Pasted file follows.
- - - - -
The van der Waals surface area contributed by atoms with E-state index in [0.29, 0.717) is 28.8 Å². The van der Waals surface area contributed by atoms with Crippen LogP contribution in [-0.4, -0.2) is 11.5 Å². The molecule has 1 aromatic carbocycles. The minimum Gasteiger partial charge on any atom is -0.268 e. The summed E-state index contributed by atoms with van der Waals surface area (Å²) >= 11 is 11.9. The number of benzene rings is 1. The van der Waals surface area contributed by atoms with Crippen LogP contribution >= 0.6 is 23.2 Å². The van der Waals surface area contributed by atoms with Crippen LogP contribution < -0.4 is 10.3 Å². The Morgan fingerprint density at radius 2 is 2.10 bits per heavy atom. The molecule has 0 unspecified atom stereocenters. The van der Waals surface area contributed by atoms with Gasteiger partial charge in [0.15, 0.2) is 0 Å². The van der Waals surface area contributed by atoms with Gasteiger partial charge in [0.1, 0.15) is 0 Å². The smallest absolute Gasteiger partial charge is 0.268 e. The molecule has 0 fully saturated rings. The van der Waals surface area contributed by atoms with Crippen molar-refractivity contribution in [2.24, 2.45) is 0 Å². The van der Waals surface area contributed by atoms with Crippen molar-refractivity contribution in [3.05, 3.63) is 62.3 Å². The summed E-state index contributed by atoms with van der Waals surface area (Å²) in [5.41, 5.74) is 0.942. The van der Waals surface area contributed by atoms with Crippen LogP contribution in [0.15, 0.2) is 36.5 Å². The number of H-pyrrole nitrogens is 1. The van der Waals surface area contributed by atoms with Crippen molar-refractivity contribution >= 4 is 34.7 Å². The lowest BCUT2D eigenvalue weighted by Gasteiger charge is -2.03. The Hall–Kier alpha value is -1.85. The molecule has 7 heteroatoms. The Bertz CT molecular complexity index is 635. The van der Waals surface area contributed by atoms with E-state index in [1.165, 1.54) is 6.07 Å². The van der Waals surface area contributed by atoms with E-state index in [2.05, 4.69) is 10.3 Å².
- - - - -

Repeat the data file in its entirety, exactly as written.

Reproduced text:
The van der Waals surface area contributed by atoms with E-state index in [0.29, 0.717) is 28.8 Å². The van der Waals surface area contributed by atoms with Crippen LogP contribution in [-0.4, -0.2) is 11.5 Å². The molecule has 1 aromatic carbocycles. The minimum Gasteiger partial charge on any atom is -0.268 e. The summed E-state index contributed by atoms with van der Waals surface area (Å²) >= 11 is 11.9. The number of benzene rings is 1. The van der Waals surface area contributed by atoms with Crippen LogP contribution >= 0.6 is 23.2 Å². The van der Waals surface area contributed by atoms with Crippen LogP contribution < -0.4 is 10.3 Å². The Morgan fingerprint density at radius 2 is 2.10 bits per heavy atom. The molecule has 0 unspecified atom stereocenters. The van der Waals surface area contributed by atoms with Gasteiger partial charge in [0.15, 0.2) is 0 Å². The van der Waals surface area contributed by atoms with Gasteiger partial charge in [0.1, 0.15) is 0 Å². The smallest absolute Gasteiger partial charge is 0.268 e. The molecule has 0 fully saturated rings. The van der Waals surface area contributed by atoms with Crippen molar-refractivity contribution in [2.24, 2.45) is 0 Å². The van der Waals surface area contributed by atoms with Crippen molar-refractivity contribution in [3.05, 3.63) is 62.3 Å². The summed E-state index contributed by atoms with van der Waals surface area (Å²) in [5.41, 5.74) is 0.942. The van der Waals surface area contributed by atoms with Crippen LogP contribution in [0.15, 0.2) is 36.5 Å². The number of H-pyrrole nitrogens is 1. The van der Waals surface area contributed by atoms with Crippen molar-refractivity contribution >= 4 is 34.7 Å². The lowest BCUT2D eigenvalue weighted by Gasteiger charge is -2.03. The Hall–Kier alpha value is -1.85. The molecule has 7 heteroatoms. The Bertz CT molecular complexity index is 635. The van der Waals surface area contributed by atoms with E-state index in [1.165, 1.54) is 6.07 Å². The van der Waals surface area contributed by atoms with E-state index in [2.05, 4.69) is 10.3 Å².